$$ \Lambda R\bigl(\Lambda ^{2};A\bigr)u= \int _{0}^{\infty }e^{-\Lambda t}C(t)u \,dt,\qquad R \bigl(\Lambda ^{2};A\bigr)u= \int _{0}^{\infty }e^{-\Lambda t}S(t)u \,dt,\quad \textit{for } u \in U. $$

Theorem 2.13

([22])

Let X is a Banach space and \(\mathcal {H}:X \rightarrow 2^{X}\) be a compact convex valued, upper semicontinuous multivalued map such that there exists a closed neighborhood \(\mathbb {V}\) of zero for which \(\mathcal {H}(\mathbb {V})\) is relatively compact set. If

$$ \Phi =\bigl\{ u \in X: \lambda u \in \mathcal {H}(u) \textit{ for some } \lambda >1 \bigr\} $$

is bounded, then \(\mathcal {H}\) has a fixed point.

Existence results

In this section, we study the existence of mild solutions of system (1.1). Before starting and proving the main results of this section, we impose the following hypotheses:

(\(\mathrm{H}_{1}\)):

The operator \(\{C(t)\}\) is compact for all \({t\ge 0}\).

(\(\mathrm{H}_{2}\)):

\(\mathcal {G}:W \times U \rightarrow \mathbb {R}\) is a function such that

  1. (i)

    the function \(t \mapsto \mathcal {G}(t,u)\) is measurable for all \(u \in U\);

  2. (ii)

    the function \(u \mapsto \mathcal {G}(t,u)\) is locally Lipschitz for all \(t \in W\);

  3. (iii)

    there exists a function \(\beta \in L^{2}(W,\mathbb {R^{+}})\) and \(j>0\) such that

    $$ \bigl\Vert \partial \mathcal {G}(t,u) \bigr\Vert _{U}=\sup \bigl\{ \Vert g \Vert _{U}: g \in \partial \mathcal {G}(t,u)\bigr\} \le \beta (t)+j \Vert u \Vert _{U}, $$

    for every \(u \in U\) and for all \(t \in W\).

Now, we consider the operator \(\mathcal {V}:L^{2}(W,U) \rightarrow 2^{L^{2}(W,U)}\) as follows:

$$ \mathcal {V}(u)=\bigl\{ z \in L^{2}(W,U):z(t) \in \partial \mathcal {G} \bigl(t;u(t)\bigr), \text{for any } t \in W\bigr\} ,\quad \text{for all } u \in L^{2}(W,U). $$

Lemma 3.1

([25])

If (\(\mathrm{H}_{2}\)) holds, then for every \(u \in L^{2}(W,U)\), the set \(\mathcal {V}(u)\) has nonempty, convex, and weakly compact values.

Lemma 3.2

([24])

If (\(\mathrm{H}_{2}\)) holds, the operator \(\mathcal {P}\) has the property that if \(u_{k} \rightarrow u \in L^{2}(W,U)\), \(z_{k} \rightarrow z\) weakly in \(L^{2}(W,U)\) and \(z_{k} \in \mathcal {P}(u_{k})\), then we have \(z \in \mathcal {P}(u)\).

Theorem 3.3

If (\(\mathrm{H}_{1}\)) and (\(\mathrm{H}_{2}\)) are satisfied, then system (1.1) has a mild solution on W.

Proof

For each \(x \in L^{2}(W,U)\) and all \(u \in \mathbb {C}(W,U) \subset L^{2}(W,U)\), from Definition 2.7, we introduce the multivalued map \(\mathcal {G}:\mathbb {C}(W,U) \rightarrow 2^{\mathbb {C}(W,U)}\) as follows:

$$\begin{aligned} \mathcal {G}(u) =& \biggl\{ y \in \mathbb {C}(W,U): y(t)=C_{b}(t)u_{0}+K_{b}(t)u_{1}+ \int _{0}^{t} (t-s)^{b-1}T_{b}(t-s)g(s)\,ds \\ &{} + \int _{0}^{t} (t-s)^{b-1}T_{b}(t-s) \mathrm{B}x(s)\,ds, g \in \mathcal {V}(u) \biggr\} ,\quad \text{for } u \in \mathbb {C}(W,U). \end{aligned}$$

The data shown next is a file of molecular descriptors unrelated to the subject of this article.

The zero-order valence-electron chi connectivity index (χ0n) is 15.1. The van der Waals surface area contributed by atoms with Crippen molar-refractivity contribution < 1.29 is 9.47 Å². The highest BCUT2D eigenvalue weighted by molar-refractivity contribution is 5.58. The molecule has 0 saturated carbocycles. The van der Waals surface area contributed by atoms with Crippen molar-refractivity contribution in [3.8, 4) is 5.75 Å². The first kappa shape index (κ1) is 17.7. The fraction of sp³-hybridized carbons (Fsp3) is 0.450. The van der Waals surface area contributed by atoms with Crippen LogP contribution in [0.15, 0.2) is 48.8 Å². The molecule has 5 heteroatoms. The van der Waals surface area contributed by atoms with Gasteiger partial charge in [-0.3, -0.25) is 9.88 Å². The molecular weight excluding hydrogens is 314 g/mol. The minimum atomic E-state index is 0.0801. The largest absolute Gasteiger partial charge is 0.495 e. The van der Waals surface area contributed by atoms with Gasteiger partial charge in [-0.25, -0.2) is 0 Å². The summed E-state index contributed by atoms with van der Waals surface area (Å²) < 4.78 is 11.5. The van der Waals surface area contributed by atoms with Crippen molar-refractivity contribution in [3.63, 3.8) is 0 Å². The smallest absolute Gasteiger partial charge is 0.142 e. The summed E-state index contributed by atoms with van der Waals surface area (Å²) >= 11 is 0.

Then our problem is reduced to finding the fixed point of \(\mathcal {H}\). For this, we shall check that \(\mathcal {H}\) satisfies all the assumptions of Theorem 2.13. Now, \(\mathcal {H}(u)\) is convex by the convexity of \(\mathcal {V}(u)\). Now, we split our discussion into following steps for ease of exposition.

Step 1: \(\mathcal {H}\) maps bounded subsets into bounded subsets in \(\mathbb {C}(W,U)\).

For any \(u \in \mathcal {B}_{p}=\{u \in \mathbb {C}(W,U):\|u\|_{\mathbb {C}} \le p\}\), \(p>0\), \(\vartheta \in \mathcal {H}(u)\), we obtain \(g \in \mathcal {V}(u)\) such that

$$\begin{aligned} \vartheta (t) =&C_{b}(t)u_{0}+K_{b}(t)u_{1}+ \int _{0}^{t} (t-s)^{b-1}T_{b}(t-s)g(s)\,ds \\ &{} + \int _{0}^{t} (t-s)^{b-1}T_{b}(t-s) \mathrm{B}x(s)\,ds,\quad t \in W. \end{aligned}$$
(3.1)

Using (\(\mathrm{H}_{2}\))(iii), Lemma 2.10, and Hölder inequality, we get

$$\begin{aligned} & \bigl\Vert \vartheta (t) \bigr\Vert _{U} \\ &\quad \le \bigl\Vert C_{b}(t)u_{0} \bigr\Vert _{U}+ \bigl\Vert K_{b}(t)u_{1} \bigr\Vert _{U}+ \int _{0}^{t} (t-s)^{b-1} \bigl\Vert T_{b}(t-s)g(s) \bigr\Vert _{U} \,ds \\ &\qquad {} + \int _{0}^{t} (t-s)^{b-1} \bigl\Vert T_{b}(t-s)\mathrm{B}x(s) \bigr\Vert _{U} \,ds \\ &\quad \le P \Vert u_{0} \Vert _{U}+Pc \Vert u_{1} \Vert _{U}+\frac{P}{\Gamma {(2b)}} \int _{0}^{t} (t-s)^{2b-1} \bigl\Vert g(s) \bigr\Vert _{U} \,ds \\ &\qquad {} +\frac{P}{\Gamma {(2b)}} \int _{0}^{t} (t-s)^{2b-1} \bigl\Vert \mathrm{B}x(s) \bigr\Vert _{U} \,ds \\ &\quad \le P \Vert u_{0} \Vert _{U}+Pc \Vert u_{1} \Vert _{U}+\frac{P}{\Gamma {(2b)}} \int _{0}^{t} (t-s)^{2b-1} \bigl(\beta (s)+j \bigl\Vert u(s) \bigr\Vert _{U} \bigr) \,ds \\ &\qquad {} +\frac{P}{\Gamma {(2b)}} \int _{0}^{t} (t-s)^{2b-1} \Vert \mathrm{B} \Vert \bigl\Vert x(s) \bigr\Vert _{U}\,ds \\ &\quad \le P \Vert u_{0} \Vert _{U}+Pc \Vert u_{1} \Vert _{U}+ \frac{P \Vert \beta \Vert _{L^{2}(W,\mathbb {R}^{+})}}{\Gamma {(2b)}} \biggl( \int _{0}^{t} (t-s)^{\frac{2b-1}{1-b_{1}}}\,ds \biggr)^{1-b_{1}} + \frac{P j c^{2b}p}{\Gamma {(2b+1)}} \\ &\qquad {} +\frac{P}{\Gamma {(2b)}} \biggl( \int _{0}^{t} (t-s)^{ \frac{2b-1}{1-b_{1}}}\,ds \biggr)^{1-b_{1}} \Vert \mathrm{B} \Vert \Vert x \Vert _{L^{2}(W,Y)} \\ &\quad \le P \Vert u_{0} \Vert _{U}+Pc \Vert u_{1} \Vert _{U}+ \frac{Pc^{2b-\frac{1}{2}}}{\sqrt{4b-1}\Gamma {(2b)}} \bigl[ \Vert \beta \Vert _{L^{2}(W, \mathbb {R}^{+})}+ \Vert \mathrm{B} \Vert \Vert x \Vert _{L^{2}(W,Y)} \bigr] + \frac{P j c^{2b}p}{\Gamma {(2b+1)}}. \end{aligned}$$

Hence, \(\mathcal {H}(\mathcal {B}_{p})\) is bounded in \(\mathbb {C}(W,U)\).